A Brief History
The question of when, how, why & where Freemasonry originated is still the subject of intense speculation. The general consensus amongst masonic scholars is that it descends directly from the organization of operative stone masons who built the great cathedrals and castles of the middle ages.
Elias Ashmole recorded his initiation with these words: 'October 16, 4:30pm – i was made a freemason at Warrington in Lancashire with colonel Henry Mainwaring (a roundhead parliamentarian friend related to his father-in-law) of Karicham in Chesire. The names of those who were then at the lodge, Mr. Richard Sankey, Henry littler, Richard Elam and Hugh Brewer.'
This is the first evidence of the initiation of an English speculative mason – not withstanding that those present and listed would have certainly been initiated at an earlier date.
From the 1660's more evidence exists of gentlemen being made masons in non-operative lodges
On st. John's day, 24 june 1717, four london lodges, which had existed for some time, came together at the goose and gridiron tavern in st. Paul's churchyard, declared themselves a grand lodge and elected anthony sayer as their grand master. This was the first grand lodge in the world.
By this time the new grand lodge had published its first rule book – the book of constitutions of masonry – and was meeting quarterly and recording its meetings. It had extended its authority outside London.
The grand lodge of Ireland was established.
The grand lodge of Scotland was established. The three home grand lodges began to take freemasonry overseas and the development of freemasonry abroad mirrors the 18th and 19th century development of the British empire.
A rival grand lodge appeared in London. Its original members were Irish masons who claimed that the original grand lodge had made innovations. They dubbed the first grand lodge the moderns and called themselves the Antients.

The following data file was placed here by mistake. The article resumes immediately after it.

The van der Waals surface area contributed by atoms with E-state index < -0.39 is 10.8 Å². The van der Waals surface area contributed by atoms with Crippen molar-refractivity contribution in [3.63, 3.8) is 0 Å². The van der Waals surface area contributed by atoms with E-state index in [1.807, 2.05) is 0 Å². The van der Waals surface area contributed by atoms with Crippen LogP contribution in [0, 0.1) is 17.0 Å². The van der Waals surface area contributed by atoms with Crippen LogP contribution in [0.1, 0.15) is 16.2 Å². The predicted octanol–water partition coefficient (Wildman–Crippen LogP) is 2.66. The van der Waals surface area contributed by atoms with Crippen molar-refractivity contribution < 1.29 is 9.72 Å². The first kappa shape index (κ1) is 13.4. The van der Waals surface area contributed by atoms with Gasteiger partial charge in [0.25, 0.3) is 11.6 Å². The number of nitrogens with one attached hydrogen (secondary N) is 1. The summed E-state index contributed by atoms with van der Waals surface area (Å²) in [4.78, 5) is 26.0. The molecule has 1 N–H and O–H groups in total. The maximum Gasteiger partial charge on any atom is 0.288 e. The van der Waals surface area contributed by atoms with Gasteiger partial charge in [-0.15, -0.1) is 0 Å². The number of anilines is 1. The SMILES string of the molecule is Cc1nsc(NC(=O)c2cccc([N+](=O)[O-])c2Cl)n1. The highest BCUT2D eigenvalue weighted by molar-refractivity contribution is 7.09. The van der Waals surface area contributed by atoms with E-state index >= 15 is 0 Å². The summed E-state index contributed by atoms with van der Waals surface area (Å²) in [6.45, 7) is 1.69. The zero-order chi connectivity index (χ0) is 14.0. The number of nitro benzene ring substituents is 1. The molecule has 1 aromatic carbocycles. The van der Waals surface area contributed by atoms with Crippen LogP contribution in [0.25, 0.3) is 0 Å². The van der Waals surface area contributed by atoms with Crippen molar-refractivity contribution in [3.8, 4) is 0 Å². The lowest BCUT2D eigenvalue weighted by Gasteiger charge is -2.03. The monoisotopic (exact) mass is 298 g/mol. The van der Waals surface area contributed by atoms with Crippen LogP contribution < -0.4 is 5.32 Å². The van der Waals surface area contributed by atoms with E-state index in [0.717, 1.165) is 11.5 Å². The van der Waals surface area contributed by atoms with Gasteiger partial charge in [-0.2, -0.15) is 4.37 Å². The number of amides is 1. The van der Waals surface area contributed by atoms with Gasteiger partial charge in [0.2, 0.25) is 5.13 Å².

The two existed side by side – both at home and abroad – for nearly 63 years, neither recognising each other as regular.
After 4 years of negotiation, the two grand lodges in England, united on 27 December 1813 to form the united grand lodge of England. This union led to a great deal of standardisation of ritual, procedures and regalia.
Some 647 lodges were in existence. The 19th century saw a great expansion of freemasonry – both at home and abroad.
2800 lodges had been established despite losses when independent grand lodges were formed in Canada and Australia in the later part of the century.
The two world wars both had a great effect on English Freemasonry. In the 3 years after the first world war over 350 lodge new lodges were set up, and in the three years after the second world war nearly 600 new lodges came into being. In many cases the founders were servicemen who wanted to continue the camaraderie they had built up during their war service, and were looking for a calm centre in a greatly changed and changing world.
On 14 June 1967 the 25oth anniversary of grand lodge was celebrated at the royal albert hall. Centrepiece of the celebration was the installation as grand master of of his royal highness, the duke of kent, who still holds that office today.
On 10 June 1992 over 12,500 freemasons and guests gathered at earl's court in west London to celebrate the 275th anniversary of grand lodge. For the first time press and television were present at a meeting of grand lodge and the event featured on television newscasts around the world.
The tercentenary of grand lodge in June 2017 was celebrated in style throughout the year, culminating with an especial meeting of grand lodge in the royal albert hall, which was presided over by the grand master, his royal highness the Duke of Kent, kg, and attended by representatives of 136 sovereign grand lodges from around the world.